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Travel Baseball Arm Injuries are Becoming to Common Place

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HomeBlogsadmin's blogTravel Baseball Arm Injuries are Becoming to Common Place

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Travel Baseball Arm Injuries are Becoming to Common Place

Travel Baseball Arm Injuries are Becoming to Common Place

posted in Blog categories: Player Development by admin

Unlike in past eras, baseball has become a nearly year-round sport at the youth level in many areas of the United States. Warm weather climates have multiple leagues and travel teams even during the winter. In cold weather climates, practices are held throughout the winter. While this can enhance the skill level of player, travel baseball arm injuries are becoming more common.

Doctors have observed this increase in injuries in children that 20 years ago because of the push by parents to play on the travel baseball teams. The dreams are for the youths to eventually a college scholarship and perhaps a professional contract; and while some will achieve those dreams, for many it's not likely.

Dr. Eisner, from U18 Sports Medicine practice at Joe DiMaggio Children’s Hospital in Hollywood, Florida knows all too well about surgery due to overuse of his own doing.

Although in an era where year-round baseball wasn't played, Eisner grew up in Los Angeles and played all the time, eventually leading to a tear in his elbow and surgery as a freshman in college.

He uses his own experience to try to lead youths with elbow pain down a different path, to try to avoid an injury requiring surgery down the road. The idea isn't for young athletes to stop playing, but to change their mindsets and develop their bodies properly before tearing them down.

Another problem is the cost involved to participate in the travel baseball teams year round. The estimate is that the cost is greater than that of a college scholarship, which leads one to wonder the point of trying to get the college scholarship in the first place. In addition, only the elite of the elite, the mega superstars are offered the scholarships.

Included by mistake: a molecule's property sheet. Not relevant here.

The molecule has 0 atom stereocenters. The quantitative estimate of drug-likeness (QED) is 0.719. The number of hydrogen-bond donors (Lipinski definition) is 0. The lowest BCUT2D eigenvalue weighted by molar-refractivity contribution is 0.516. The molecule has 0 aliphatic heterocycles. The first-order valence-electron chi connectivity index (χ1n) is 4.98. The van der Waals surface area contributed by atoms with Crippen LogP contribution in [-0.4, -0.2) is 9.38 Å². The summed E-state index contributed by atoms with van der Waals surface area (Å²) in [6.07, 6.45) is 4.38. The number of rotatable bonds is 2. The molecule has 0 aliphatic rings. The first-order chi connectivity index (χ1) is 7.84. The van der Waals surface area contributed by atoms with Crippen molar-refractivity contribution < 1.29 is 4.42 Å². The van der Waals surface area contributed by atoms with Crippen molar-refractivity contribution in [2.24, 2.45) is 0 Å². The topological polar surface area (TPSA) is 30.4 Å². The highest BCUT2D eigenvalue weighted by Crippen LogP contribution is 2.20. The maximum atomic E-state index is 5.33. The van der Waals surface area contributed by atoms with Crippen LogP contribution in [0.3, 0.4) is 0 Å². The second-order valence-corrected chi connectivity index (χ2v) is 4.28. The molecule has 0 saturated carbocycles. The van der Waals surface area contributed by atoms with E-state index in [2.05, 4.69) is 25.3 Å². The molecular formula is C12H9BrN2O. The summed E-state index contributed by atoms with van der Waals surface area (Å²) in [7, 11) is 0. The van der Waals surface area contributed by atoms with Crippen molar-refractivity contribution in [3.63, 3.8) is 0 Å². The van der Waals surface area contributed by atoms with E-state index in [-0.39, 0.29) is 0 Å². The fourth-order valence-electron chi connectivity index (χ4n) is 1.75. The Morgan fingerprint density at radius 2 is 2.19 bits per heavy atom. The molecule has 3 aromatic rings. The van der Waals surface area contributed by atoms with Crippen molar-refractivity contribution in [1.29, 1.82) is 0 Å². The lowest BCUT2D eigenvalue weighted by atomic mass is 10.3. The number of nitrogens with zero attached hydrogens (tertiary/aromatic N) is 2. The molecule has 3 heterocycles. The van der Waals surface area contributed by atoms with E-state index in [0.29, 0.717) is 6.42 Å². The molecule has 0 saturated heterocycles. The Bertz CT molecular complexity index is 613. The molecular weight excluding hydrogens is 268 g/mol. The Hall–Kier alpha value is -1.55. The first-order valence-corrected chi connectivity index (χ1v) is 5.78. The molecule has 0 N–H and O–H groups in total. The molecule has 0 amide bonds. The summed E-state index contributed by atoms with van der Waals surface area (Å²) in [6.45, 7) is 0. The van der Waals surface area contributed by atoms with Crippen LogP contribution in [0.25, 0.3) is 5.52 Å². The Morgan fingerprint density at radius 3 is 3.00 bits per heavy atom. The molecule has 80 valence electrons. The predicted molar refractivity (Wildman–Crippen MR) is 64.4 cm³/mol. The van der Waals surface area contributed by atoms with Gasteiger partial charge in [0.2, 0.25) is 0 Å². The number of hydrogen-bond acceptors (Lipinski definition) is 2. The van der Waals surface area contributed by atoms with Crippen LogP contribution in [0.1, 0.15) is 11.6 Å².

What used to be something that an athlete in the prime of his professional career used to think about is now a reality for preteen to mid-teen athletes. Most of this is occurring in the warmer climates where games are played year-round, where the rate of Tommy John surgery is higher than anywhere else in the country.

Baseball is still best played the way the professionals do. Finish a season in the fall with significant rest time with proper training to get ready for the following season in the spring. The proper preparation should involve a few weeks of throwing on flat ground to strengthen the arm and significant rest period as well. Those that just hop on the mound and start pitching full throttle without the proper training are more prone to significant injury. In essence, there is a proper balance needed between training and rest that must be achieved.

Studies show that those athletes playing a single sport year-round were significantly more likely to have arm injuries than those playing multiple sports. One might think that playing multiple sports may hinder one's chances of excelling at the highest level, however, the vast majority of first round picks in the NFL draft played multiple sports in high school. I would be willing to be that is also the case for those drafted in baseball as well.

Dr Tommy John, son of baseball legend Tommy John, noted that he played baseball under his father's coaching in the early 1990s but not until his senior year in high school did he excel. It wasn't until that time that the elder John helped train him to become his absolute best. John knew that by pushing his son too early could only lead him down the path that he and so many others did, an elbow tear and surgery.

Parents, coaches and young athletes alike should take heed and follow the same path as Tommy John when over 20 years ago provided his wisdom to his son. While Dr Tommy John never made the Major Leagues, he can speak with confidence on how to avoid the injury and ultimate surgery named after his famous father and four-time Major League All-Star pitcher.

Tommy Johnsarm injuries

01 Feb, 19

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